Justice Department, Wall Street Journal, Eric Schwartz discussed on The Frame

The Frame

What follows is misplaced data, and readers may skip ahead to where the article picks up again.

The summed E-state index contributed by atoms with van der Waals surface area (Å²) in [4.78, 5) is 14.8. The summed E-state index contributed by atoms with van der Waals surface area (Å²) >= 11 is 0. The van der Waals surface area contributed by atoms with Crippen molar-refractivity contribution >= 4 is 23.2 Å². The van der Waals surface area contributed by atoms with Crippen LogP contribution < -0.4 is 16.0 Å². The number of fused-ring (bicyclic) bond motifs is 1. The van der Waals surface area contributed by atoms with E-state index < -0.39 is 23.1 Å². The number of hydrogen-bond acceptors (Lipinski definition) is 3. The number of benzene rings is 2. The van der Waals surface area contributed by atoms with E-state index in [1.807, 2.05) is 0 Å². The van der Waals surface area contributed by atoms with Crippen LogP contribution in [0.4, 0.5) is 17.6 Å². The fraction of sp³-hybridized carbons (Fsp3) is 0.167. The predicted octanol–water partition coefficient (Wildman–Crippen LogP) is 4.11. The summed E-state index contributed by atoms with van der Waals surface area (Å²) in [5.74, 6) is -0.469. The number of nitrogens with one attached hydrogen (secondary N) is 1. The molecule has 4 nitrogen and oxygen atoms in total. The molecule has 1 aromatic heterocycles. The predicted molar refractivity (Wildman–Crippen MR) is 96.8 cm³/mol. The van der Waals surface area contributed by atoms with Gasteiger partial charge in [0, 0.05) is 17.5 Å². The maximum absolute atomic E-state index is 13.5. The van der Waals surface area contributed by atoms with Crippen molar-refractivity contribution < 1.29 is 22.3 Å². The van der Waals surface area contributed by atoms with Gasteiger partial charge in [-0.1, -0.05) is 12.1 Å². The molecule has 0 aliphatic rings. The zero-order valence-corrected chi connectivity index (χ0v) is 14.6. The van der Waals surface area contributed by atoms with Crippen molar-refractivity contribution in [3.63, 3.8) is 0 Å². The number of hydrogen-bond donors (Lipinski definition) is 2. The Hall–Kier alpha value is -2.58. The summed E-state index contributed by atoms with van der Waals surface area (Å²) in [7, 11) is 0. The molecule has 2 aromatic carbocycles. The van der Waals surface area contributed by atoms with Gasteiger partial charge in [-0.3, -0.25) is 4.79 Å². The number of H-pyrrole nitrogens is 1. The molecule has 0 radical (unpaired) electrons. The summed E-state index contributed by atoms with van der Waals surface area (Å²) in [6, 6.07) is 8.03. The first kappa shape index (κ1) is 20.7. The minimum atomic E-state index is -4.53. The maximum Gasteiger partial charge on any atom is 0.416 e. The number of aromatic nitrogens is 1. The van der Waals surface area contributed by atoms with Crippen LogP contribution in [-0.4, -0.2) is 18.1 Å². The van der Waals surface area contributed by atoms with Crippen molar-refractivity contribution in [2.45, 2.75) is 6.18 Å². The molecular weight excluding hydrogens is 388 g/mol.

Assemble you got a book yet but you also have to book these other things. That may not speak quite as good. And if you don't you don't get adventures. That's right and as you said about. Half of the nation Cedar screens right now are controlled by three. The operators AMC Regal and cinemark and so they are able to you know whether some of these these terms they have such a scale that that they're they're okay now it's the smaller operators and especially drive in years. Drive in theaters were very vocal whenever the decree was up for examination by the the DOJ the smaller operators. Because they don't have that scale whenever something like block booking comes around you know they're not going to be able to negotiate associate really with any leverage and the other thing to think about is that not every theater has six or a dozen or eighteen screen. Some of them are one or two screen operations so the prospect of having to show a studio product whether you want to or not can be particularly monopolizing for some of those locations. We're talking with Erik Schwartz. All the Wall Street Journal about a Justice Department review of what's known as the paramount decrees. Nothing has really been officially decided right now and I want to hear the counter argument especially the one presented by the National Association of Theatre Owners which represents exhibitors what is their argument. And why do they want these decrees decrease captain place. They want them kept in place. Because I think the the review of these decrees is coming at a particularly vulnerable time for theaters. You have studios studios that are more powerful than ever because more and more of the box office being concentrated in a smaller number of films right so the the top five movies this year so far account for some twenty seven percent of the annual box office so far this year so it's become a really top heavy uko system and that is given the studios to release those films a lot of leverage and so from the exhibit exhibitors perspective. I think that they're particularly particularly Concerned about diversity of product. Because if you do institute block booking and you do allow the major studios to fill up a lot of that screen real estate. The independent production companies are going to have a hard time squeezing their movies in. And is it possible that a major studio like universal or Warner Brothers could now go out and end. Bhai a movie theater chain. Does that make any business sense for them. They certainly could now. And even in the in the years since the decree was passed. There were some mm studios. That would buy a theater here and there right like Disney has the L. Capi Tan here in Hollywood and so on now the the prospect of a studio buying a major chain. That's a lot of real estate for a studio to have to handle. That's a lot of electricity and overhead. I'm not sure if you're someone who if you're a studio all right now if it makes the most sense but the Justice Department certainly just made it a lot easier to if you wanted to so now that the Justice Department has made this recommendation. What what happens next so right now? The Justice Department is going to file a motion in court calling for the termination of these decrees. That'll be the next step step in the process which we should be expecting this week Eric Schwartz reports on the film industry for the Wall Street Journal. Eric thanks so much for coming back on the show you bet thanks John and coming up on the frame nineteen year old filmmaker. Philip humans makes an auspicious debut with burning in pain.

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